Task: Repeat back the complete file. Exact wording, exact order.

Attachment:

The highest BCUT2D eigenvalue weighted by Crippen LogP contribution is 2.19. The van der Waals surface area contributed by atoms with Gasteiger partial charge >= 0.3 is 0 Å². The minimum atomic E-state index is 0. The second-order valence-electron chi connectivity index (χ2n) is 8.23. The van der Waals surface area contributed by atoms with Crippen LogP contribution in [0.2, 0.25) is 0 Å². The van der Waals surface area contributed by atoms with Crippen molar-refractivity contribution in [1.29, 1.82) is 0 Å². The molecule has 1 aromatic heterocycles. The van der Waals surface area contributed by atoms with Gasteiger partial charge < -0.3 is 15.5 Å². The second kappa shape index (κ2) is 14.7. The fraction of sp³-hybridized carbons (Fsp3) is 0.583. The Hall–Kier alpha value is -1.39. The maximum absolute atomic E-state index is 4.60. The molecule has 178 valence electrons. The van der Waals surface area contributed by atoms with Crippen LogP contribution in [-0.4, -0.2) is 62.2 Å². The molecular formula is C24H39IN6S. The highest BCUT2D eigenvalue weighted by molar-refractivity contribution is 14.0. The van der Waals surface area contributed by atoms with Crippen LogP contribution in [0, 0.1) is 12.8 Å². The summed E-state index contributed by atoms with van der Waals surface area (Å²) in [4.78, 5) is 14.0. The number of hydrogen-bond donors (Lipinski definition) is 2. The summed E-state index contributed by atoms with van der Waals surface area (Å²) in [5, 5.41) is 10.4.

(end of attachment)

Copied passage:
The highest BCUT2D eigenvalue weighted by Crippen LogP contribution is 2.19. The van der Waals surface area contributed by atoms with Gasteiger partial charge >= 0.3 is 0 Å². The minimum atomic E-state index is 0. The second-order valence-electron chi connectivity index (χ2n) is 8.23. The van der Waals surface area contributed by atoms with Crippen LogP contribution in [0.2, 0.25) is 0 Å². The van der Waals surface area contributed by atoms with Crippen molar-refractivity contribution in [1.29, 1.82) is 0 Å². The molecule has 1 aromatic heterocycles. The van der Waals surface area contributed by atoms with Gasteiger partial charge < -0.3 is 15.5 Å². The second kappa shape index (κ2) is 14.7. The fraction of sp³-hybridized carbons (Fsp3) is 0.583. The Hall–Kier alpha value is -1.39. The maximum absolute atomic E-state index is 4.60. The molecule has 178 valence electrons. The van der Waals surface area contributed by atoms with Crippen LogP contribution in [-0.4, -0.2) is 62.2 Å². The molecular formula is C24H39IN6S. The highest BCUT2D eigenvalue weighted by molar-refractivity contribution is 14.0. The van der Waals surface area contributed by atoms with Crippen LogP contribution in [0, 0.1) is 12.8 Å². The summed E-state index contributed by atoms with van der Waals surface area (Å²) in [4.78, 5) is 14.0. The number of hydrogen-bond donors (Lipinski definition) is 2. The summed E-state index contributed by atoms with van der Waals surface area (Å²) in [5, 5.41) is 10.4.